I’m writing this blog on a day that does not exist … at least not for me.
What is your goal?
Most importantly, what are you willing to do differently from 2018 in order to achieve it? The person you are today is because of choices you made knowingly or unknowingly 1 year ago. The person you will be in 2020 will be because of the choices you make today.
Let me ask you to consider this: for whatever your goal for 2019 is - and I do encourage you to have one - can you think of someone who has already achieved it? That’s right. Think of someone you know (including media personalities) who have already achieved what you want for yourself.
What characteristics do they possess, and what behaviors do they need to possess in order to achieve what they have?
Commitment? Consistency? Integrity (i.e., their word is their bond)? Moreover, what characteristics and behaviors do they actively avoid? Unnecessary spending? Wasteful excess? People-pleasing (i.e., inability to say “no”)? Before you set your Resolution in stone, I would encourage you to consider the characteristics and behaviors that you need to embody. If you don’t February will be here soon enough, and you will be no farther than you are now.
Tips for 2019
It is a Japanese word that means “continual improvement.” Rather than attempting to achieve monumental goals in a single step, small steps every day that add up over time make the biggest difference.
Consider a very simple example: the ambitious goal to exercise daily for 30 minutes.
Let’s say that you are physically capable to 30 minutes of focused exercise. However, you also have a myriad of additional daily stresses that consume your time.
So in the span of 1 week, you do 3 sessions for a total of 90 minutes of exercise.
To contrast, if you were to dedicate even half of that time - 15 minutes - but develop the habit of daily physical activity, your effort will earn you 105 minutes of exercise per week.
Progress does not always need to be immediate: just consistent!
On the topic of habit, don’t expect immediate progress no matter what your Resolution is. To create a new habit takes 70 days of daily repetition.
And to “break” or change an existing habit takes even longer!
… I would, therefore, encourage you to create a new habit!
One of the best ways to do so is to use the addictive nature of your human brain in your favour?
Do you have a diary or calendar for 2019?
If not, quickly Google and print a monthly calendar for 2019.
Your mission, should you choose to accept it, is simple: pick the new habit and the daily task that will help you to accomplish it and then mark on the calendar days when you have completed the task.
After 3-4 successive days with an “X” marked on your calendar (best kept in a highly visible place), the compulsive nature of your brain to continue your streak will kick in!
And when it does, your brain will actively be working to help you establish your new habit instead of fighting you.
3. Less is More
Sometimes, the best Resolutions are not to add more things/stresses into your life, but to remove existing ones.
What is your life is not serving you? That includes people!
What one thing, if you changed, would make the biggest difference in terms of your personal happiness, freedom, and prosperity?
It’s one of those “simple but not easy tasks” … but so worth it on the other side!
Dr. Jeff’s Personal Resolutions
I have plenty of things in my own life that I can improve … just ask Natalie!
Kidding aside - and to be held accountable for 2019 - I’ll share with you a few of the Resolutions I have for 2019.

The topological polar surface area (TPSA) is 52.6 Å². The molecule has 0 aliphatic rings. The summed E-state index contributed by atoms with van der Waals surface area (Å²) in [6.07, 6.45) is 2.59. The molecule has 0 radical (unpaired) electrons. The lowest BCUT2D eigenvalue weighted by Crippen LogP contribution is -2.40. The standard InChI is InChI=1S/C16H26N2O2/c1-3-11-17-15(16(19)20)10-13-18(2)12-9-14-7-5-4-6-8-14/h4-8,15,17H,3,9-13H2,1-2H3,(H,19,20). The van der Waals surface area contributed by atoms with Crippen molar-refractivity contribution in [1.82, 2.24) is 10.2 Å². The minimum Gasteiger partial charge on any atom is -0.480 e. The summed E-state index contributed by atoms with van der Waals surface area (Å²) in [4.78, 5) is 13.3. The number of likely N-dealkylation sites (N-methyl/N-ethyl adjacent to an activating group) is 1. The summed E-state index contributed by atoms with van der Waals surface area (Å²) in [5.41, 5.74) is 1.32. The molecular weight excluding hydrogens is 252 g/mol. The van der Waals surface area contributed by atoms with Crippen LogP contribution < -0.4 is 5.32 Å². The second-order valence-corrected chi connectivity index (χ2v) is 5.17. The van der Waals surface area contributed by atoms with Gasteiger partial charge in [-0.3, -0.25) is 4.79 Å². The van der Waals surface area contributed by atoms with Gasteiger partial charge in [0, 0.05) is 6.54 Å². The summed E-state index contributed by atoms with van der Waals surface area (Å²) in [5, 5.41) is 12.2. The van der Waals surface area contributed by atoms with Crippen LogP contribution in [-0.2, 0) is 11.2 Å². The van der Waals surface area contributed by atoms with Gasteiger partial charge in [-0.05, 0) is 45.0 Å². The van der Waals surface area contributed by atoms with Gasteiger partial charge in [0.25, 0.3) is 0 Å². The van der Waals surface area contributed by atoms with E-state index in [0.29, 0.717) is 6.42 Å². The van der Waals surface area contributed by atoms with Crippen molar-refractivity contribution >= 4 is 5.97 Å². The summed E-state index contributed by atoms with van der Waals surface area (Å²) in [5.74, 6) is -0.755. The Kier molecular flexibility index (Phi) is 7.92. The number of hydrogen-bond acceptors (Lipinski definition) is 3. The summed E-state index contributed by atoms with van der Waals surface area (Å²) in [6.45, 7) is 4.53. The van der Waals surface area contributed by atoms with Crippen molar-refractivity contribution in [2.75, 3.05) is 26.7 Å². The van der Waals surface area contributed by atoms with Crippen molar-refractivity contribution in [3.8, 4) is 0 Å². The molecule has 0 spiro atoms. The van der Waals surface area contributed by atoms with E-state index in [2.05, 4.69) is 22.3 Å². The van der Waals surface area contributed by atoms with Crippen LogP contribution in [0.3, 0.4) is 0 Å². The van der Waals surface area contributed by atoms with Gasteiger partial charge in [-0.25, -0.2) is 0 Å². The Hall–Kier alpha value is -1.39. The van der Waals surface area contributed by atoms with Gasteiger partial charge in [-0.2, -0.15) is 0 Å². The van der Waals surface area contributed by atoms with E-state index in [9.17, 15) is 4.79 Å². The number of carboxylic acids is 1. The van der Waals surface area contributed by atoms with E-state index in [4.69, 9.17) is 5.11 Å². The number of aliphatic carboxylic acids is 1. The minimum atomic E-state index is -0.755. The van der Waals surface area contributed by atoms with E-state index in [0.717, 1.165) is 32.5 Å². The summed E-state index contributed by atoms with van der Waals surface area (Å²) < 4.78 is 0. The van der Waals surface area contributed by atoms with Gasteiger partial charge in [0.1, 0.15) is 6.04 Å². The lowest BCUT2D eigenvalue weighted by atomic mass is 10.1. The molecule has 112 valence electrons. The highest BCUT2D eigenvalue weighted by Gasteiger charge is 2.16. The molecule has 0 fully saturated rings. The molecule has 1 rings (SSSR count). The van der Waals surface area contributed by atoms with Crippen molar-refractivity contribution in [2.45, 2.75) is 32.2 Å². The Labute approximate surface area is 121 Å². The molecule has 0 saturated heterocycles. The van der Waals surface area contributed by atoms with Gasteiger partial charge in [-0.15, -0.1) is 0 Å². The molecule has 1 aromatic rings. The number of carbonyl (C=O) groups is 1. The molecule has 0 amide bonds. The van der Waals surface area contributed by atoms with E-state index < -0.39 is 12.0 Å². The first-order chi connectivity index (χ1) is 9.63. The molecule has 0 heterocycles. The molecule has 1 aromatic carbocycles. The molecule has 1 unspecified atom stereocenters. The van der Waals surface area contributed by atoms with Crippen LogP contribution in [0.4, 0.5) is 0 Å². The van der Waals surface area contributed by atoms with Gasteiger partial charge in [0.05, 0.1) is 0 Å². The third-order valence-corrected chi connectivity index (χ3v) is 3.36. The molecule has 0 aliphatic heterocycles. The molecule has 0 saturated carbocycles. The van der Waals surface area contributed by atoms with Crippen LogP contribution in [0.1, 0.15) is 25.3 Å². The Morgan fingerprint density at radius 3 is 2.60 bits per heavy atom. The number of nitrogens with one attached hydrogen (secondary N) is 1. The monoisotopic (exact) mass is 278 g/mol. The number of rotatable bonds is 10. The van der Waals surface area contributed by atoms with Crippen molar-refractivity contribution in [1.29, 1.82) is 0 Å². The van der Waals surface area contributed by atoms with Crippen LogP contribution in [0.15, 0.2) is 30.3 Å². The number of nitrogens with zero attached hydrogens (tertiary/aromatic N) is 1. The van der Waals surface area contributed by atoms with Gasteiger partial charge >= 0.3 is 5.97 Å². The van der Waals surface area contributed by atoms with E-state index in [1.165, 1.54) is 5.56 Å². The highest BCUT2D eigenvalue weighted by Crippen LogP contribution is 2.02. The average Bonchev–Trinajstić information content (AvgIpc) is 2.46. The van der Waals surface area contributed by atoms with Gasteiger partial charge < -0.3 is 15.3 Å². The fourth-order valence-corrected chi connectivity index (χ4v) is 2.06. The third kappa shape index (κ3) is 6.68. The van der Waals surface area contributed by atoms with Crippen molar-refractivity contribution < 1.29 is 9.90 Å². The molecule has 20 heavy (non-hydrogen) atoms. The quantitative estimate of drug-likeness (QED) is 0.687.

1. Kill Facebook
Somehow I got hooked 3 years ago. Over our Christmas break, I found myself one day looking at my phone and getting agitated by stuff that people were commenting on about Chiropractic in Australia.
I realised right then that I don’t need to inject other people’s negatively into my life!
A few years back, I nixed the habit of watching news online or on TV. Well, let me add Facebook to the list.
The Facebook app is already deleted from my phone!
Now, I'm not saying that I'm anti-Facebook. I'm simply admitting that I've found myself spending way too much time waiting for responses!
The interesting challenge I have is that I will continue to be active on Facebook for office and teaching activities. However, I shall be limiting my hours severely to 1-2x daily … and certainly not when I am at home or on weekends when I should be relaxing!
2. Core Four
As I described last month, Natalie and I both listed to Garret J White, founder of “Wake Up Warrior.”
Part of the “Wake Up Warrior” program is a list of 4 tasks to be completed before your day truly begins that focus on the following:
1. Physical Exercise - 10 minutes of cardiovascular exercise (or other activity approved by your healthcare provider)
2. Nutrition - Included or as the entirety of your breakfast, have 1 glass of a green smoothie … your choice and lots of recipes are available online
3. Reflection - 10 minutes of meditation, prayer, journaling or reading (not news), and then sharing what you learned with at least 1 other person that day
4. Appreciation - Reach out to one person via email, SMS, card or direct call/contact to tell them one thing that you appreciate about them
The game is to score yourself 1 point for each activity that you perform daily and keep track of your weekly scores and streaks throughout the course of the year until you establish new habits.
Even though I do partake in these activities already, as far as a daily ritual goes, the “Core Four” will be a challenge for me!
My plan is to use the exact same method about habit-forming that I described above to establish the rhythm. … Plus the added incentive that I do not want to have to admit to people in March that I “fell off the bandwagon.
Happy New Year, and good luck in whatever resolution you have made. I hope that the future version of you agrees it is one of the best things you’ve ever done.